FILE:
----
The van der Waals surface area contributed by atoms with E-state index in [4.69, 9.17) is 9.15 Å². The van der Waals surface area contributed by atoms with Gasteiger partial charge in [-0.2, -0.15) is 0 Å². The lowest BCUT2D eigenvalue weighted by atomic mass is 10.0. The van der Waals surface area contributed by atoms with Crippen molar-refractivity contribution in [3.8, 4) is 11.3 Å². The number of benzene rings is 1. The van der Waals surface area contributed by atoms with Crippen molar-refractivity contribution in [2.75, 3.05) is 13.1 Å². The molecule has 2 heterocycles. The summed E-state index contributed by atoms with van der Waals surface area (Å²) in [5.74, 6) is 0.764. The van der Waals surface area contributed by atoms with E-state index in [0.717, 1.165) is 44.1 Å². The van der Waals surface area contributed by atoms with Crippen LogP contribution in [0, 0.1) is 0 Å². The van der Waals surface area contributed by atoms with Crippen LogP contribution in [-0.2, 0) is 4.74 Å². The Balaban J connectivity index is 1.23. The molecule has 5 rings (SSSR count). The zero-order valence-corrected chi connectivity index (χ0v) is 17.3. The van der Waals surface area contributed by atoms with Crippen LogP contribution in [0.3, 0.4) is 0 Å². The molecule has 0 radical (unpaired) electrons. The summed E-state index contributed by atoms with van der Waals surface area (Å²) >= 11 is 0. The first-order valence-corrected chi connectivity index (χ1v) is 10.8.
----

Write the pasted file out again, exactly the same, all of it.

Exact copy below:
The van der Waals surface area contributed by atoms with E-state index in [4.69, 9.17) is 9.15 Å². The van der Waals surface area contributed by atoms with Gasteiger partial charge in [-0.2, -0.15) is 0 Å². The lowest BCUT2D eigenvalue weighted by atomic mass is 10.0. The van der Waals surface area contributed by atoms with Crippen molar-refractivity contribution in [3.8, 4) is 11.3 Å². The number of benzene rings is 1. The van der Waals surface area contributed by atoms with Crippen molar-refractivity contribution in [2.75, 3.05) is 13.1 Å². The molecule has 2 heterocycles. The summed E-state index contributed by atoms with van der Waals surface area (Å²) in [5.74, 6) is 0.764. The van der Waals surface area contributed by atoms with E-state index in [0.717, 1.165) is 44.1 Å². The van der Waals surface area contributed by atoms with Crippen LogP contribution in [0, 0.1) is 0 Å². The van der Waals surface area contributed by atoms with Crippen LogP contribution in [-0.2, 0) is 4.74 Å². The Balaban J connectivity index is 1.23. The molecule has 5 rings (SSSR count). The zero-order valence-corrected chi connectivity index (χ0v) is 17.3. The van der Waals surface area contributed by atoms with Crippen LogP contribution in [0.3, 0.4) is 0 Å². The molecule has 0 radical (unpaired) electrons. The summed E-state index contributed by atoms with van der Waals surface area (Å²) >= 11 is 0. The first-order valence-corrected chi connectivity index (χ1v) is 10.8.